Score: 92%

What the Public Say
“Timone and Pumba [sic] are two of the more interesting comic relief characters in Disney films. I’d argue that they’re one of the most wonderful depictions of a same-sex parenting couple that I have ever seen. I don’t want to get drawn into a debate over their sexuality, but the pair are partners in the truest sense of the word, sharing a life. They sleep together, for crying out loud. I don’t care about their sexuality or anything like that, because we’ll never get an answer on that and it’s immaterial. All that matters is that they complete one another, and it’s sweet. […] Even when Simba arrives, it’s very clear that the dynamic is different – Simba isn’t an equal partner in the relationship like Timone and Pumba. They’re a family, but Timone and Pumba are more of a couple.” — Darren Mooney, the m0vie blog

Verdict

My third Disney pick is consecutive to my previous two (Aladdin and Beauty and the Beast) in Disney’s history of animated classics, which goes to show how successful their ’90s Renaissance was. (Also, when my childhood was.) The Lion King succeeds by combining a selection of memorable, hummable songs with an epic tale of royal politicking — but, y’know, in a Disney way. Unafraid to include plot twists that place it alongside Bambi in the company’s canon, but with some well-performed comedy characters to lighten the mood, it manages to be one of Disney’s most entertaining but also most philosophical (in its way) films.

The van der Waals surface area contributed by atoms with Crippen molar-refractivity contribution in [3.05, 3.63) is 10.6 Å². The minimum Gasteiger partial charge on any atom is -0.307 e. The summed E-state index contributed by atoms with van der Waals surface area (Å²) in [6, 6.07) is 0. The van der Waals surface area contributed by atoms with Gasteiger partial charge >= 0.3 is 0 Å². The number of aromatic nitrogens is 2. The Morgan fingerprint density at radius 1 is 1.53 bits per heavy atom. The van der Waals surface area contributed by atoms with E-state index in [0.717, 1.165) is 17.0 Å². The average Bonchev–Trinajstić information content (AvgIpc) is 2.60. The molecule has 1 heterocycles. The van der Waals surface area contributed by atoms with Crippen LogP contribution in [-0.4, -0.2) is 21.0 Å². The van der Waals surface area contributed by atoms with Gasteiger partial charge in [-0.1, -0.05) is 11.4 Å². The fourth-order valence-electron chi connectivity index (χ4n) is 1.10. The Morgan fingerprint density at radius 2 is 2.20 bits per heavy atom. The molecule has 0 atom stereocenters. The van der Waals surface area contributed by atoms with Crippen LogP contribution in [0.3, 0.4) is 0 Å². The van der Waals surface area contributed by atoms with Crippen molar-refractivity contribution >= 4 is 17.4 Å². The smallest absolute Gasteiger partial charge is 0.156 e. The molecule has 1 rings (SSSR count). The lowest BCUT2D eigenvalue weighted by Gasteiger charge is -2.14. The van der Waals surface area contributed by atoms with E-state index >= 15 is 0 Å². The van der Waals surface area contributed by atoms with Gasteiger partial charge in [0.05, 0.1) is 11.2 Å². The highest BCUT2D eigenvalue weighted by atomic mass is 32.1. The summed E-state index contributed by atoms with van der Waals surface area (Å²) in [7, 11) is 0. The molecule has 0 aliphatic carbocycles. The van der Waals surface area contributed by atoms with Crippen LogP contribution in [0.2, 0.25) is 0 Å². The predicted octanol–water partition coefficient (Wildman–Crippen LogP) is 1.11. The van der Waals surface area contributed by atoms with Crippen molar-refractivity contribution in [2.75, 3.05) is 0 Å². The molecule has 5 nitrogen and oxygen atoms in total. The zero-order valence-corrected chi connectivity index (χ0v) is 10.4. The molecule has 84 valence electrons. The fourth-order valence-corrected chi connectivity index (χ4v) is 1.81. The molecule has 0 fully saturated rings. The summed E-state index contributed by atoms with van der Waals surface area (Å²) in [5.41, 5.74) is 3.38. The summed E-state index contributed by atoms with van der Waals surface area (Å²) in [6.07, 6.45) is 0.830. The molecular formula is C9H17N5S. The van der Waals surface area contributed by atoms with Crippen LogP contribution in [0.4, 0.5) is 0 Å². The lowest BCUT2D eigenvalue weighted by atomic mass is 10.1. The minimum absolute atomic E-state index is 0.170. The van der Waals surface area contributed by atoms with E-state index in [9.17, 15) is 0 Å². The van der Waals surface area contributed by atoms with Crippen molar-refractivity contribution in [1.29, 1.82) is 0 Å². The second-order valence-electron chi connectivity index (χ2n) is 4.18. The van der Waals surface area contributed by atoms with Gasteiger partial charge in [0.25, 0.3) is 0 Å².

#53 has… my sword, and my bow, and my axe.

Hamlet (1964)

aka Гамлет / Gamlet

2016 #96
Grigori Kozintsev | 142 mins | TV (HD) | 2.35:1 | Soviet Union / Russian | U

A black-and-white, two-and-a-half hour Shakespeare adaptation in subtitled Russian? No, wait, come back! Actually, don’t bother, because if you’re turned off by any or all of that description then, yeah, this isn’t for you. If you don’t object, however, then you’ll find a film that the likes of Sir Laurence Olivier, Sir John Gielgud, and Sir Kenneth Branagh have hailed as the greatest film adaptation of arguably the Bard’s most revered play.